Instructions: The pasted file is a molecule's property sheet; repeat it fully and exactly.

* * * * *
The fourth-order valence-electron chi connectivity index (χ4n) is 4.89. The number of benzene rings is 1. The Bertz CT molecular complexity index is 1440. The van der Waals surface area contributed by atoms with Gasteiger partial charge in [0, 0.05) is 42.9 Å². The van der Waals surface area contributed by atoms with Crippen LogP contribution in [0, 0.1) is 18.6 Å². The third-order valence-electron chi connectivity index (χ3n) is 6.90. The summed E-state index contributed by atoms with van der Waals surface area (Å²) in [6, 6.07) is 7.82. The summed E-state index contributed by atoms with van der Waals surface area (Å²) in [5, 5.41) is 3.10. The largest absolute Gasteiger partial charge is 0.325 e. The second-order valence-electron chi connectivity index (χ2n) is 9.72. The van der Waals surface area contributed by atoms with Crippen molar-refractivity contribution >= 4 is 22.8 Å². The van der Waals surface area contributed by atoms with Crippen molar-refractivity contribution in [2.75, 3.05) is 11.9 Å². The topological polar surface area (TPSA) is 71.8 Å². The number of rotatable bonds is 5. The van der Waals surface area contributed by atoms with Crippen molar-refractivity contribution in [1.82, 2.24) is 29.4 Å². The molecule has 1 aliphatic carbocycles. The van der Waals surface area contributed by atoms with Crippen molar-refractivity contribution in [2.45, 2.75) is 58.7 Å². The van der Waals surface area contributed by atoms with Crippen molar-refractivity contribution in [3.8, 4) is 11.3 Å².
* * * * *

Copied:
The fourth-order valence-electron chi connectivity index (χ4n) is 4.89. The number of benzene rings is 1. The Bertz CT molecular complexity index is 1440. The van der Waals surface area contributed by atoms with Gasteiger partial charge in [0, 0.05) is 42.9 Å². The van der Waals surface area contributed by atoms with Crippen LogP contribution in [0, 0.1) is 18.6 Å². The third-order valence-electron chi connectivity index (χ3n) is 6.90. The summed E-state index contributed by atoms with van der Waals surface area (Å²) in [6, 6.07) is 7.82. The summed E-state index contributed by atoms with van der Waals surface area (Å²) in [5, 5.41) is 3.10. The largest absolute Gasteiger partial charge is 0.325 e. The second-order valence-electron chi connectivity index (χ2n) is 9.72. The van der Waals surface area contributed by atoms with Crippen molar-refractivity contribution >= 4 is 22.8 Å². The van der Waals surface area contributed by atoms with Crippen molar-refractivity contribution in [2.75, 3.05) is 11.9 Å². The topological polar surface area (TPSA) is 71.8 Å². The number of rotatable bonds is 5. The van der Waals surface area contributed by atoms with Crippen molar-refractivity contribution in [1.82, 2.24) is 29.4 Å². The molecule has 1 aliphatic carbocycles. The van der Waals surface area contributed by atoms with Crippen molar-refractivity contribution in [2.45, 2.75) is 58.7 Å². The van der Waals surface area contributed by atoms with Crippen molar-refractivity contribution in [3.8, 4) is 11.3 Å².